Creating a search-engine-friendly blog post is very different than just putting some words together and turning them into website content. There are several important factors — multiple steps — that go into making a blog piece optimized for search engines.

As you go through each of those steps, you keep optimizing your blog post for search engines. Other than your keyword research and post-publishing backlinking processes, these optimization steps pretty much remain the same.

Once you understand what those optimization steps are — the on-page SEO factors that really matter — you can apply the same techniques to almost every piece of content.

In this blog post, we take a look at all those search-engine optimization factors that make your content pieces more search-engine friendly and ripe for higher search engine rankings.

1. Keyword Selection

Although we won’t dive too deep into the keyword research or selection process in this post, it’s still too important to ignore altogether. It is the core foundation of your content’s success, and if you don’t get this right, you will face a lot of difficulties in the subsequent steps.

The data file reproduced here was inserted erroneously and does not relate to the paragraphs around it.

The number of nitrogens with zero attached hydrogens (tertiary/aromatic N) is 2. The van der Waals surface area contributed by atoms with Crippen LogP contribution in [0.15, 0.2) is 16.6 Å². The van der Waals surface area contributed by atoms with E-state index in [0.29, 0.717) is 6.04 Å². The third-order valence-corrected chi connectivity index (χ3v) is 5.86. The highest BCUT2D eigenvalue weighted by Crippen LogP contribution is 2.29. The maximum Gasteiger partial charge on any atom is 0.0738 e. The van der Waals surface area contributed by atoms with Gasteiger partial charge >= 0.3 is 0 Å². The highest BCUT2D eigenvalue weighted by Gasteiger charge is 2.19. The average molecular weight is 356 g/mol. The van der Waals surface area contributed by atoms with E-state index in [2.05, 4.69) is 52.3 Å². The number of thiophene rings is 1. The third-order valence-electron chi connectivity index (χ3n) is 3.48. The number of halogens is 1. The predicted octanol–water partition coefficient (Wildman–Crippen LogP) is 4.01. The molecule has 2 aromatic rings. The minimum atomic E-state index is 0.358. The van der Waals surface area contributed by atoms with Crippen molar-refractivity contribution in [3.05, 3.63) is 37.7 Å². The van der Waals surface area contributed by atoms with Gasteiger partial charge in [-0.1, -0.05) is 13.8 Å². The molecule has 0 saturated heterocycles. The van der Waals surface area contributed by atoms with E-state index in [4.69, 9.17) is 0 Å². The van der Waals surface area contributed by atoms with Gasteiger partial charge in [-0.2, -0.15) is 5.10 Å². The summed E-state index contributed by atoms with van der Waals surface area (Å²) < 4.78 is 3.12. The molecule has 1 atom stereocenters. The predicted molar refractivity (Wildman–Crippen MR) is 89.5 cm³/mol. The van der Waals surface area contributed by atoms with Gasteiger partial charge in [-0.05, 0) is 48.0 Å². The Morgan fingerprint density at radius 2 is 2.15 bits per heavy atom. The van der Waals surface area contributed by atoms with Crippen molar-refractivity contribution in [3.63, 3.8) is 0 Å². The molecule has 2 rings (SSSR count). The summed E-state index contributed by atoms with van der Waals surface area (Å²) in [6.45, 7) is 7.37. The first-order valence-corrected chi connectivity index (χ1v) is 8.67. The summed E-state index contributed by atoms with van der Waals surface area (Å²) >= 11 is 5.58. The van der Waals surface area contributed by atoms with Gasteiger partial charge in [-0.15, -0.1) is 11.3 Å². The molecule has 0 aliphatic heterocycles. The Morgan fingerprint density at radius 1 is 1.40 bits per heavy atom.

Moreover, this is the most common step where most content marketers fail.

You see, when you are about to write an SEO-friendly content piece, you need to be realistically aware of your capabilities and your website’s potential to rank for certain keywords.

For instance, if you have an absolutely fresh domain with no blog posts or backlinks, you can’t realistically rank for an extremely competitive keyword like “weight loss”.

You can write the best piece of content there ever was on the topic, but you will still find it difficult to rank on Google’s 1st position.

This is why it’s important to pick your battles.

Be aware of your site’s ranking capabilities and select keywords accordingly. Especially if you have a relatively new website, it’s important to pick keywords with low difficulty and competition.

As you start ranking for those keywords and start building more and more backlinks, you can climb the ladder towards more difficult and, potentially, higher search volume keywords to target.

2. Keyword Targeting

Once you have identified the primary keyword that you can realistically rank for — and a few secondary keywords to include in your content — the next step would be to strategically place those keywords in the text.